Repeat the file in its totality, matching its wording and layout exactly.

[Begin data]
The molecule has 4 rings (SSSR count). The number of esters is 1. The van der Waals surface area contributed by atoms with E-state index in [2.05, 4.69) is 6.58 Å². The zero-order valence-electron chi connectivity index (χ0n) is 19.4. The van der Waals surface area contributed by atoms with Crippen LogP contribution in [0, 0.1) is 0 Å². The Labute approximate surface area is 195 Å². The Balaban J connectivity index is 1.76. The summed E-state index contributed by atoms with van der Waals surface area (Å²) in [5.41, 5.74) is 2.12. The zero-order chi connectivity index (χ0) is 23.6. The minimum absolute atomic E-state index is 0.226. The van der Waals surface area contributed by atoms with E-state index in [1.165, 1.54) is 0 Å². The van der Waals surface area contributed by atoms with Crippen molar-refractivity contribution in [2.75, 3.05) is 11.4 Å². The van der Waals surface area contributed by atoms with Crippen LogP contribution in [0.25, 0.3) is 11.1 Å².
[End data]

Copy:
The molecule has 4 rings (SSSR count). The number of esters is 1. The van der Waals surface area contributed by atoms with E-state index in [2.05, 4.69) is 6.58 Å². The zero-order valence-electron chi connectivity index (χ0n) is 19.4. The van der Waals surface area contributed by atoms with Crippen LogP contribution in [0, 0.1) is 0 Å². The Labute approximate surface area is 195 Å². The Balaban J connectivity index is 1.76. The summed E-state index contributed by atoms with van der Waals surface area (Å²) in [5.41, 5.74) is 2.12. The zero-order chi connectivity index (χ0) is 23.6. The minimum absolute atomic E-state index is 0.226. The van der Waals surface area contributed by atoms with E-state index in [1.165, 1.54) is 0 Å². The van der Waals surface area contributed by atoms with Crippen molar-refractivity contribution in [2.75, 3.05) is 11.4 Å². The van der Waals surface area contributed by atoms with Crippen LogP contribution in [0.25, 0.3) is 11.1 Å².